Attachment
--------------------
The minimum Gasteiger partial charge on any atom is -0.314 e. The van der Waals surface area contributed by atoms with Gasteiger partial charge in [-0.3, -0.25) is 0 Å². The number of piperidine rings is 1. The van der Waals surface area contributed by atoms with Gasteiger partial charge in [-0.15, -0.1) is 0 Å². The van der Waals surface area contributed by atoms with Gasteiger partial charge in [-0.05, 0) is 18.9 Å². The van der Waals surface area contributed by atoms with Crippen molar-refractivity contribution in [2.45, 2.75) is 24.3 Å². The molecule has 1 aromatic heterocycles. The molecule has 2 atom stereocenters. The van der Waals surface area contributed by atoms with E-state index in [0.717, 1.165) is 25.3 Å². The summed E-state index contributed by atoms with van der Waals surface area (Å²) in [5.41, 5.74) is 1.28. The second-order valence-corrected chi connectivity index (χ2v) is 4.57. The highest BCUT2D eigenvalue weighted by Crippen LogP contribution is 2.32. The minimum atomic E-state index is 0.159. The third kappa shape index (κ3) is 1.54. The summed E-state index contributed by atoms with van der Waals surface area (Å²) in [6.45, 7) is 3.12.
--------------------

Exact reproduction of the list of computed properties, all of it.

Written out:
The minimum Gasteiger partial charge on any atom is -0.314 e. The van der Waals surface area contributed by atoms with Gasteiger partial charge in [-0.3, -0.25) is 0 Å². The number of piperidine rings is 1. The van der Waals surface area contributed by atoms with Gasteiger partial charge in [-0.15, -0.1) is 0 Å². The van der Waals surface area contributed by atoms with Gasteiger partial charge in [-0.05, 0) is 18.9 Å². The van der Waals surface area contributed by atoms with Crippen molar-refractivity contribution in [2.45, 2.75) is 24.3 Å². The molecule has 1 aromatic heterocycles. The molecule has 2 atom stereocenters. The van der Waals surface area contributed by atoms with E-state index in [0.717, 1.165) is 25.3 Å². The summed E-state index contributed by atoms with van der Waals surface area (Å²) in [5.41, 5.74) is 1.28. The second-order valence-corrected chi connectivity index (χ2v) is 4.57. The highest BCUT2D eigenvalue weighted by Crippen LogP contribution is 2.32. The minimum atomic E-state index is 0.159. The third kappa shape index (κ3) is 1.54. The summed E-state index contributed by atoms with van der Waals surface area (Å²) in [6.45, 7) is 3.12.